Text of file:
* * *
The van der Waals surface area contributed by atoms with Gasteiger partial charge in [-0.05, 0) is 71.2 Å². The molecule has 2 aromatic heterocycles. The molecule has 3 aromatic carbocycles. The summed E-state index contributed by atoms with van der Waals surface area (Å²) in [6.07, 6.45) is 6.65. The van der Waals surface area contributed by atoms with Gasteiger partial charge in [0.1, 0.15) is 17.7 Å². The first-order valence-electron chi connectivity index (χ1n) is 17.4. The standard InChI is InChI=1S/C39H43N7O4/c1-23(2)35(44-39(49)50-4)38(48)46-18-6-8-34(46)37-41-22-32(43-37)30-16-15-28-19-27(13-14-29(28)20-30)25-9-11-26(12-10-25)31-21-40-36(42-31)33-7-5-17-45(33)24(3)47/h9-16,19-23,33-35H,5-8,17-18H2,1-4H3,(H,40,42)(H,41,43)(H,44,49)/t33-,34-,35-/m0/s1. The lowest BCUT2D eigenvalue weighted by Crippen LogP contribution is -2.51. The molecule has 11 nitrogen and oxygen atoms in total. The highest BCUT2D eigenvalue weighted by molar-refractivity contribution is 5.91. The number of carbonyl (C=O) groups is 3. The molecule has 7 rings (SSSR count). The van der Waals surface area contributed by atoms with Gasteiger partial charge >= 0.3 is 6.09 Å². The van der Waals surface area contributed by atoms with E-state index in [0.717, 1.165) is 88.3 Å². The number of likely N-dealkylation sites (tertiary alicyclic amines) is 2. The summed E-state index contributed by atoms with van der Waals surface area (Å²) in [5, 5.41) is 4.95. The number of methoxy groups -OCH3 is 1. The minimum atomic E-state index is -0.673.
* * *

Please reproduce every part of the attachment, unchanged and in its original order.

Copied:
The van der Waals surface area contributed by atoms with Gasteiger partial charge in [-0.05, 0) is 71.2 Å². The molecule has 2 aromatic heterocycles. The molecule has 3 aromatic carbocycles. The summed E-state index contributed by atoms with van der Waals surface area (Å²) in [6.07, 6.45) is 6.65. The van der Waals surface area contributed by atoms with Gasteiger partial charge in [0.1, 0.15) is 17.7 Å². The first-order valence-electron chi connectivity index (χ1n) is 17.4. The standard InChI is InChI=1S/C39H43N7O4/c1-23(2)35(44-39(49)50-4)38(48)46-18-6-8-34(46)37-41-22-32(43-37)30-16-15-28-19-27(13-14-29(28)20-30)25-9-11-26(12-10-25)31-21-40-36(42-31)33-7-5-17-45(33)24(3)47/h9-16,19-23,33-35H,5-8,17-18H2,1-4H3,(H,40,42)(H,41,43)(H,44,49)/t33-,34-,35-/m0/s1. The lowest BCUT2D eigenvalue weighted by Crippen LogP contribution is -2.51. The molecule has 11 nitrogen and oxygen atoms in total. The highest BCUT2D eigenvalue weighted by molar-refractivity contribution is 5.91. The number of carbonyl (C=O) groups is 3. The molecule has 7 rings (SSSR count). The van der Waals surface area contributed by atoms with Gasteiger partial charge >= 0.3 is 6.09 Å². The van der Waals surface area contributed by atoms with E-state index in [0.717, 1.165) is 88.3 Å². The number of likely N-dealkylation sites (tertiary alicyclic amines) is 2. The summed E-state index contributed by atoms with van der Waals surface area (Å²) in [5, 5.41) is 4.95. The number of methoxy groups -OCH3 is 1. The minimum atomic E-state index is -0.673.